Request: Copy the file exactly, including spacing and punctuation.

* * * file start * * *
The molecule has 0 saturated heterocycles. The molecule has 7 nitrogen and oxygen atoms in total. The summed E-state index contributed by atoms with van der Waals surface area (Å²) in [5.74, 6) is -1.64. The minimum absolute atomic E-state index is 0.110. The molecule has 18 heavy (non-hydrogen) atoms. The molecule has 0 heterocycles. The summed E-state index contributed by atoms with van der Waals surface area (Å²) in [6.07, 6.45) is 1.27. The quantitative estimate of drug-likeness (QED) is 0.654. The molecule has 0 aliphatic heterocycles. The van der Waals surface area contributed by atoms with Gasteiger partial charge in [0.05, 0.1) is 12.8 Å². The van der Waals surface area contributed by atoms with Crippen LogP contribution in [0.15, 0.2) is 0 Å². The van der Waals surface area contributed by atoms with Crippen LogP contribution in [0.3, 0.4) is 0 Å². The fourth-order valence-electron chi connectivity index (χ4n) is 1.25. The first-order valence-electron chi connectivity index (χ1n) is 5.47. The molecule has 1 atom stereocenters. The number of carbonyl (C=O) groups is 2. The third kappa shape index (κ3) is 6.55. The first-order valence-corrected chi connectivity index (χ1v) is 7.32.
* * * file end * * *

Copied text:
The molecule has 0 saturated heterocycles. The molecule has 7 nitrogen and oxygen atoms in total. The summed E-state index contributed by atoms with van der Waals surface area (Å²) in [5.74, 6) is -1.64. The minimum absolute atomic E-state index is 0.110. The molecule has 18 heavy (non-hydrogen) atoms. The molecule has 0 heterocycles. The summed E-state index contributed by atoms with van der Waals surface area (Å²) in [6.07, 6.45) is 1.27. The quantitative estimate of drug-likeness (QED) is 0.654. The molecule has 0 aliphatic heterocycles. The van der Waals surface area contributed by atoms with Gasteiger partial charge in [0.05, 0.1) is 12.8 Å². The van der Waals surface area contributed by atoms with Crippen LogP contribution in [0.15, 0.2) is 0 Å². The van der Waals surface area contributed by atoms with Crippen LogP contribution in [0.3, 0.4) is 0 Å². The fourth-order valence-electron chi connectivity index (χ4n) is 1.25. The first-order valence-electron chi connectivity index (χ1n) is 5.47. The molecule has 1 atom stereocenters. The number of carbonyl (C=O) groups is 2. The third kappa shape index (κ3) is 6.55. The first-order valence-corrected chi connectivity index (χ1v) is 7.32.